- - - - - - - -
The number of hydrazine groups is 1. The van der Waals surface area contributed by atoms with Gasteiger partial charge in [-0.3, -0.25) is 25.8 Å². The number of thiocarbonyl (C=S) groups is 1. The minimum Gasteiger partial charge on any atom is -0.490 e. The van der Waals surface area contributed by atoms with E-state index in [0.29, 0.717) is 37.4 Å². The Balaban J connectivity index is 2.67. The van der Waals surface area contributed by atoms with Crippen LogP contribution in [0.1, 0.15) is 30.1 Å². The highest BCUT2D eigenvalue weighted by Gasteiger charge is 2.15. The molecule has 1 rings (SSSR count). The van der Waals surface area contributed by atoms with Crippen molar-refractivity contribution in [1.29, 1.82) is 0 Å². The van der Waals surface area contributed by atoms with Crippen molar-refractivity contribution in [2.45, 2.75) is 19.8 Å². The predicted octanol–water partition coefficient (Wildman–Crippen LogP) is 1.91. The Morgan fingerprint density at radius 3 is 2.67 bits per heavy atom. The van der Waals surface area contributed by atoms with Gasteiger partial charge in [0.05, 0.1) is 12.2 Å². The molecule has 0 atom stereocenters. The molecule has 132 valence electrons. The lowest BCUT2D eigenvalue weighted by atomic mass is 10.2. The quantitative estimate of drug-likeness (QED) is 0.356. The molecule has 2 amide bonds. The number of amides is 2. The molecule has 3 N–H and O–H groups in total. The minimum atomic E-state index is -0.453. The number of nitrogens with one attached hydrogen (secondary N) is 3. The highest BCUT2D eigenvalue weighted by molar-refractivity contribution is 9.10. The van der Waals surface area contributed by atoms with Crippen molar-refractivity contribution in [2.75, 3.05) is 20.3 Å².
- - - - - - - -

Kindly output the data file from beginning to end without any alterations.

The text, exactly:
The number of hydrazine groups is 1. The van der Waals surface area contributed by atoms with Gasteiger partial charge in [-0.3, -0.25) is 25.8 Å². The number of thiocarbonyl (C=S) groups is 1. The minimum Gasteiger partial charge on any atom is -0.490 e. The van der Waals surface area contributed by atoms with E-state index in [0.29, 0.717) is 37.4 Å². The Balaban J connectivity index is 2.67. The van der Waals surface area contributed by atoms with Crippen LogP contribution in [0.1, 0.15) is 30.1 Å². The highest BCUT2D eigenvalue weighted by Gasteiger charge is 2.15. The molecule has 1 rings (SSSR count). The van der Waals surface area contributed by atoms with Crippen molar-refractivity contribution in [1.29, 1.82) is 0 Å². The van der Waals surface area contributed by atoms with Crippen molar-refractivity contribution in [2.45, 2.75) is 19.8 Å². The predicted octanol–water partition coefficient (Wildman–Crippen LogP) is 1.91. The Morgan fingerprint density at radius 3 is 2.67 bits per heavy atom. The van der Waals surface area contributed by atoms with Gasteiger partial charge in [0.05, 0.1) is 12.2 Å². The molecule has 0 atom stereocenters. The molecule has 132 valence electrons. The lowest BCUT2D eigenvalue weighted by atomic mass is 10.2. The quantitative estimate of drug-likeness (QED) is 0.356. The molecule has 2 amide bonds. The number of amides is 2. The molecule has 3 N–H and O–H groups in total. The minimum atomic E-state index is -0.453. The number of nitrogens with one attached hydrogen (secondary N) is 3. The highest BCUT2D eigenvalue weighted by molar-refractivity contribution is 9.10. The van der Waals surface area contributed by atoms with Crippen molar-refractivity contribution in [2.75, 3.05) is 20.3 Å².